The announcement by Saudi Arabia to kick-off airstrikes in Yemen has been backed by a growing international alliance that remains committed to countering the Houthi rebel advance, which has seen the group take control of large swathes of Yemen, including the capital of Sanaa.
The US has also weighed into the conflict, announcing that it was providing "logistical and intelligence support" to the Saudi-led offensive.
All my family woke up terrified cus of the bombings- what the hell? Would that be a one night thing? #Yemen— Osama Abdullah (@PoliticsYemen) March 26, 2015
The military action has followed ongoing instability in Yemen in recent months, with the Shiite rebel group, known as the Houthis, undertaking an uprising against the government of Yemeni President Abd Rabbuh Mansour Hadi, who is backed by the West.
'The Worst Is to Come'
The latest reports suggest that 65 people have been killed so far in the attacks, however there are fears that the continued violence and counter attacks could result in catastrophic civilian casualties.
Heavy traffic on roads leading out of Sanaa, whole families are fleeing today.— Ammar Al-Aulaqi (@ammar82) March 26, 2015
Farea Al-Muslimi, visting scholar at the Carnegie Middle East Centre, who is currently in Yemen's capital of Sanaa, tweeted: "huge explosions in Sanaa, Saudi jets launching air strikes. My goodness. The worst is coming."
"There isn't a single direction I don't hear bombings from its side."
"Continue[d] heavy air strikes and counter strikes from all around Sanaa. My god. Hell is on the door."
The airstrikes, while many argue are necessary in driving back the Houthis, have raised concerns about the plight of civilians in Yemen, and whether this heavy-handed approach will perhaps cause more harm than good.
Strikes included: Main airbase, runway, 2nd Air Force brigade, and Radars atop the highest mount in the Arabian peninsula near #Sanaa.— Ammar Al-Aulaqi (@ammar82) March 26, 2015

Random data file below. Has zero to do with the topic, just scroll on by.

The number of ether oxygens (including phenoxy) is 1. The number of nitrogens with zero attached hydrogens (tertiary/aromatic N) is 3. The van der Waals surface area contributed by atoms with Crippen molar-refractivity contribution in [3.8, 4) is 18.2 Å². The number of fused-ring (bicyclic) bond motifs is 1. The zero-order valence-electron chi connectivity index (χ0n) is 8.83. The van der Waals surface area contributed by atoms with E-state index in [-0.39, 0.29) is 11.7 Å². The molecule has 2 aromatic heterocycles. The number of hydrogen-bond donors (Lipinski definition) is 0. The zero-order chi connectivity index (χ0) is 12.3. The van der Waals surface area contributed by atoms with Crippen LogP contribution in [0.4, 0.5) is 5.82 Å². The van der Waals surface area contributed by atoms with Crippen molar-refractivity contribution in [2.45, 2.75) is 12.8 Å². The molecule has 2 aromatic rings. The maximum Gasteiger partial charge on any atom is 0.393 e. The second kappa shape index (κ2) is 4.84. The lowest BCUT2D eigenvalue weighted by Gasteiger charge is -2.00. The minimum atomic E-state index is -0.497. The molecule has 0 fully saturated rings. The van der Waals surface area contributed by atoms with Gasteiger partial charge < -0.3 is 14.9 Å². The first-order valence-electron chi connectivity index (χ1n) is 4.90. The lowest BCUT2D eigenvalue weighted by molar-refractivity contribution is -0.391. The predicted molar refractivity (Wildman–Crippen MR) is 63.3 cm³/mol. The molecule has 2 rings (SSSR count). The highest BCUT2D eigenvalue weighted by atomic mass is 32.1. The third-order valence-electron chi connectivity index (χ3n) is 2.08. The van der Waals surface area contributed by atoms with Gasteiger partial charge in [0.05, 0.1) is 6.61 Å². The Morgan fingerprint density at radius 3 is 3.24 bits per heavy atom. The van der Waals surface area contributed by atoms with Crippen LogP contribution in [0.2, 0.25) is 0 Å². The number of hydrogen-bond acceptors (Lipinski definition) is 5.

There are also concerns that increased violence and splintering of support in the country will lead to an increase in support for Al-Qaeda's Arabian Peninsula (AQAP) group, who despite being opposed to the Houthis as well as government forces, already have significant support bases in the country.
'War Isn't a Solution'
The overnight airstrikes have also drawn into question the method of bombing Houthi positions, rather than trying to engage the group in the political process.
Many argue that the Houthis' disdain for the law is reason enough to use force, however Farea Al-Muslimi disagrees, saying violence will not lead to a positive outcome in Yemen.
"No war isn't a solution for Yemen; we tried it too many times. For god sake!"
"This will end terrible, terrible, terrible (sic). If it actually ends," he tweeted.
He previously criticized the UN's policy in the country as doing "more harm than good," with increased violence associated with the Houthi uprising leading him to write: "in Sanaa, no one but death walks freely or safely."
I sadly can promise you that the sir strikes cost tonight could have saved Yemen from this years ago if if was put into its economy. #yemen— Farea Al-muslimi (@almuslimi) March 26, 2015
Mr Al-Muslimi also believes that a level of inaction from international organizations and governments has somewhat contributed to the current situation in Yemen, saying that if the money associated with the overnight airstrikes was put into Yemen's economy, it could have saved the country from the current conflict.